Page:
Authors often do very little research to really understand who their potential audience is – or could be. Asking them: “Who is your audience and who is your competition?” one might receive only vague answers … However, these are essential questions that are not only very important for self-publishers, but also for authors who want to go with a traditional publisher! You need to proof to the agent or the publisher that you have done your homework and that your book idea is a viable one.
How Can You Research Your Competition?
Knowing your audience is essential and it means understanding their age group, interests, educational status and economic class. Monitoring tweets, Google+ and Facebook posts, blogs, and other new media mentions of other writers in your genre is an easy, cost-effective way to learn about the readers of your competitors.
First of all make a long list with possible keywords that readers might use to find a similar book. Check out the complete categories / genres at Amazon, Barnes&Noble, Kobo, Apple, Google Books, Waterstones etc. and study all the books, that could be akin to your future work. Visit several public libraries to learn about your competition. Borrow or purchase the most interesting ones, not only to read them, but also to study the book layout and design. Read the online reviews of their books carefully!
- Where are these books sold and for which price?
- In which format are they offered: e-book, print, audio-book?
- Who are the customers of these competing books?
- How are these books received and which ones are bestselling?
- Which categories did they choose, and which keywords?
- In which categories / genres are these competitive books listed?
- What cover designs have been chosen for these books?
- How many books of this topic / with the same keywords have been published already?
- Which author represent him/herself and their book the best – via their Amazon and Goodreads author page, and on their website or blog?.
How to Find Your Competitor’s Readers
Whether you want to admit it or not, lots of writing competitors are out there. Devote some time and energy to research your competition and their followers. Find out about their readers, book reviewers and social media followers on their platform, such as their online accounts or their website / blog. Invite these followers and book reviewers to your own sites or to review your titles. The tiny search function on every social media site is your best tool. In order to know their reviewers use online retailer’s sites, such as Amazon, Kobo, iBooks, Waterstones, Barnes & Noble etc. and certainly Goodreads, where you can see their fans and friends. Follow these people too and invite them to your own platform.
AdWords campaigns might also give you interesting insights into your competition.
Set up Google Alerts, not only for yourself, but also for all of our competitors to know what they are up to. Other resources you can use to dig up information on your competitors: Alexa.com, Compete.com, or KeywordSpy.com.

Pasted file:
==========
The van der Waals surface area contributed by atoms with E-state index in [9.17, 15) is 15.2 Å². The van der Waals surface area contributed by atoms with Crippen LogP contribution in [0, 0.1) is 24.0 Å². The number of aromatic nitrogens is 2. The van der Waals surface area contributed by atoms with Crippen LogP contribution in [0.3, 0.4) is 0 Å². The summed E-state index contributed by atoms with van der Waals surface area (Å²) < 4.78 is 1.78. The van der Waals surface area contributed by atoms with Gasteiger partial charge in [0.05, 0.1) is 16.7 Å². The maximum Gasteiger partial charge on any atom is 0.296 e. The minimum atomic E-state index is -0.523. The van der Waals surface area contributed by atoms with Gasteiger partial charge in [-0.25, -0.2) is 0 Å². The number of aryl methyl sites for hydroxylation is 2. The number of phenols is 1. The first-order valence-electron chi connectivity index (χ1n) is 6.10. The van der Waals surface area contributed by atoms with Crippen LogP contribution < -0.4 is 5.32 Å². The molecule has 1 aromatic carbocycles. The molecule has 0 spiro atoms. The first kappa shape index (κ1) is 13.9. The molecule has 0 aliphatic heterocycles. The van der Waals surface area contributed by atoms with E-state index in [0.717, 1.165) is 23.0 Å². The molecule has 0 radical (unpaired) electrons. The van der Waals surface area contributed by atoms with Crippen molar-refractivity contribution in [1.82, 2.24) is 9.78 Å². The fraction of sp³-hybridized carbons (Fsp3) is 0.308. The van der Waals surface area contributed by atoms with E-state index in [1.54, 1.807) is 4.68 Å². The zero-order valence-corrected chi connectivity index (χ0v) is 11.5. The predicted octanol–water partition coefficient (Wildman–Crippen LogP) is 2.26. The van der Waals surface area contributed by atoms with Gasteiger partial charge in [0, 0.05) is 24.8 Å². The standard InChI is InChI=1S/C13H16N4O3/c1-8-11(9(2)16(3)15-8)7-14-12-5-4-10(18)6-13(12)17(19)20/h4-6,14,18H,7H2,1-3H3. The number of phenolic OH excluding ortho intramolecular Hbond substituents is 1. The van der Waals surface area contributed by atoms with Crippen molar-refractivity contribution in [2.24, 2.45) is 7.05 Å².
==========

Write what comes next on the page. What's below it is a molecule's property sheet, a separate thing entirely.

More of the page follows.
Always keep in mind: social media is more than posting on your page and gaining followers, it’s about fostering relationships. Interact with your followers. Respond to comments, ask questions, answer questions! Be a true friend, and you will gain followers and future readers.
Don’t Give Up!
Bestseller authors often need years and years to build up their audience, so it is surprising, that authors dream of their first book as a potential bestseller, and don’t realize that it takes a long time and hard work to get an audience, one reader at a time – especially if they did not do the groundwork to build a huge following at social media, in reader forums or in real-life before they start publishing.
Author-Publishing is Like a Completely New Profession
And professions need to be learned! It takes years to become an excellent writer and it also takes years to become an excellent publisher. It involves lots of skills and knowledge business-wise, marketing skills, not to mention, learning constantly new internet techniques and get to know the latest changes in publishing. Many authors have unrealistic expectations when it comes to the time required for effective book promotion and to make meaningful connections with readers. They expect wonders from a single sales campaign.
Get Professional Help
A book marketing professional has to learn years and years. Why, as an author, not take advantage of their knowledge to keep your head free for writing and interacting with your readers? No one would start an accounting business without learning the ropes, and knowing how to create a revenue / expenses sheet or fill out income tax forms. Writing a book does not make for a publisher, no matter how clever businesses want you to imagine. Take the time to build your author platform and establish a brand, it will eventually give you an advantage in the publishing market.
Don’t forget: You are in this for a long time if writing is really what you like best in life. Get it right from the beginning!